This self consciousness even manifested in what I wore. “Shimá” Carol Davis, who works for Diné C.A.R.E. (Citizens Against Ruining the Environment), wanted me to share at COP22 the knowledge I had gained, including the energy dependency issues on the Navajo Nation. Perhaps one of the kindest women I know, Carol has supported me endlessly in my work, encouraging me to learn about her people, and guiding my actions. She even lent me her hogan for a night as part of a class project where I proved the intelligence of Navajo traditional design. She also lent me her traditional clothes.
She asked me to dress traditionally at COP22, and I was overwhelmed with apprehension. I couldn’t just walk into that space wearing another culture’s attire! Yet a voice in the back of my head told me: You should be honored by her ask and respect someone who has always been there for you in this way. Although I felt ashamed for questioning an elder’s ask, I hesitantly accepted Carol’s offer on the condition that I would explain who I was and whose clothes I was wearing.
Before I left for Morocco, Carol taught me how to tie my hair in a tsiiyéeł and had me try on traditional dresses and her daughter’s moccasins. Then on my drive to the Phoenix Airport, my car ran out of gas on I-40 and Carol met me to fill my tank. “Can you bring me back some spices?” was her only request. She pulled out a small bag from her and her husband. Inside the bag were several strands of their turquoise and some earrings.
I knew I only made it to COP22 because of Carol. The moments I chose to wear her clothes were filled with anxiety—but also obligation. I constantly battled with journalists who don’t understand how to properly report on tribal membership, explaining where I’m enrolled is not the same as where I live. To this day, I still question if I made the right choice. As a way of giving back, I have presented at colleges, advertised on Navajo Nation radio, and helped youth with their applications, praying someone would make the cut and infiltrate the privileged COP space. And don’t worry—I got lost for 6 hours in the Souks to find those spices Carol wanted.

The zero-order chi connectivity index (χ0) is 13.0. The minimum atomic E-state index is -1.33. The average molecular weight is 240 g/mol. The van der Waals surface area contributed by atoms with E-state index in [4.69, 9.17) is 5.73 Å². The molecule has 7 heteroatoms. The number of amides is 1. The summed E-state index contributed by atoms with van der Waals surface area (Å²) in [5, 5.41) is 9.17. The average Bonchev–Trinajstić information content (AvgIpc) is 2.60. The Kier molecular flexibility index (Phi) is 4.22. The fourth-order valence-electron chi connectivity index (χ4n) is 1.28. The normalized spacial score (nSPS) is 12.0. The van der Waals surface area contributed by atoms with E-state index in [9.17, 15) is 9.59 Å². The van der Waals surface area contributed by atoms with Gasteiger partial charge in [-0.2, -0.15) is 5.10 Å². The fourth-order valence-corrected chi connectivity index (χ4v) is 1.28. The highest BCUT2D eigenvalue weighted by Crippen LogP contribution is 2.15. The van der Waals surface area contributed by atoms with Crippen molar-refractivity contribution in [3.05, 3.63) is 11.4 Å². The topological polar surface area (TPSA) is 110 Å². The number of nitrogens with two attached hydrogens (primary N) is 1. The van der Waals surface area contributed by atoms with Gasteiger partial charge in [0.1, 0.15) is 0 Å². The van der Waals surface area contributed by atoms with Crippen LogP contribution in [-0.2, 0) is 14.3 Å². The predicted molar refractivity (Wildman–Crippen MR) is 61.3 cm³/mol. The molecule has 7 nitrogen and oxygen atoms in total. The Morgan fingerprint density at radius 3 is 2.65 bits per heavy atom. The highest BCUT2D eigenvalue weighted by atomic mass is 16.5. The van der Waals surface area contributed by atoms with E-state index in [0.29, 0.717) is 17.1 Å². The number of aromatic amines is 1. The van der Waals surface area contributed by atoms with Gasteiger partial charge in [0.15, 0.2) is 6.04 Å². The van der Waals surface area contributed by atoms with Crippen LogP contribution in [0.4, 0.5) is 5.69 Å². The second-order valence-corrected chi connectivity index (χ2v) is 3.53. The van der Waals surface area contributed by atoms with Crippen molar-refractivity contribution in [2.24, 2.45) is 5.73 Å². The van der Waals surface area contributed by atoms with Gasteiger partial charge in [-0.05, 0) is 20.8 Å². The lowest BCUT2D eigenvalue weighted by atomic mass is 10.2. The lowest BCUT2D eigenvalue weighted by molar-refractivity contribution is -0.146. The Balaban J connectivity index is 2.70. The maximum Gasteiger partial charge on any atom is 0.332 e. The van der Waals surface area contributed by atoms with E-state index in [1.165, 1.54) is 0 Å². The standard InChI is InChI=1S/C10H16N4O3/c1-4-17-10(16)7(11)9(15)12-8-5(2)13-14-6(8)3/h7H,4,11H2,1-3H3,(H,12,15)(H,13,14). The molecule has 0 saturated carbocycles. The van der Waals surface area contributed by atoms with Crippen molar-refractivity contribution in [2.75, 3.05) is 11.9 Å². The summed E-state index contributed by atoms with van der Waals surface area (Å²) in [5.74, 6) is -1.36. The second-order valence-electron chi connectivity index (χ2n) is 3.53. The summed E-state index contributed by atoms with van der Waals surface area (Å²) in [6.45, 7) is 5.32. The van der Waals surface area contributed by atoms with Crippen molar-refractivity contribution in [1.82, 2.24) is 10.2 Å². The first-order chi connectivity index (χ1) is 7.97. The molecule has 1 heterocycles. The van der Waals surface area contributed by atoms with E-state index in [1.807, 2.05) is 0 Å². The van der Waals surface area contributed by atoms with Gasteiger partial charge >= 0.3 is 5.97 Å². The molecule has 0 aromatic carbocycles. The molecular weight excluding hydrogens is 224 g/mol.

Growing up off of my family’s reservation brought many different experiences than those of my indigenous relatives. Before I started school, my family moved to Colorado, away from our family on the Navajo reservation. This disconnected many of my cultural experiences from my daily life. I went to school in a predominantly-white community and represented the entire American Indian demographic with my siblings. When vacations came around, we would return to the reservation to our grandma’s frybread, blue corn mush, the red landscape and a different daily routine. Although I always wish I had more time on my family’s land, growing up off the reservation prepared me to navigate the colonial education system. After high school, I attended Cornell University, where I developed my passion for serving indigenous communities and found my way into the climate justice movement.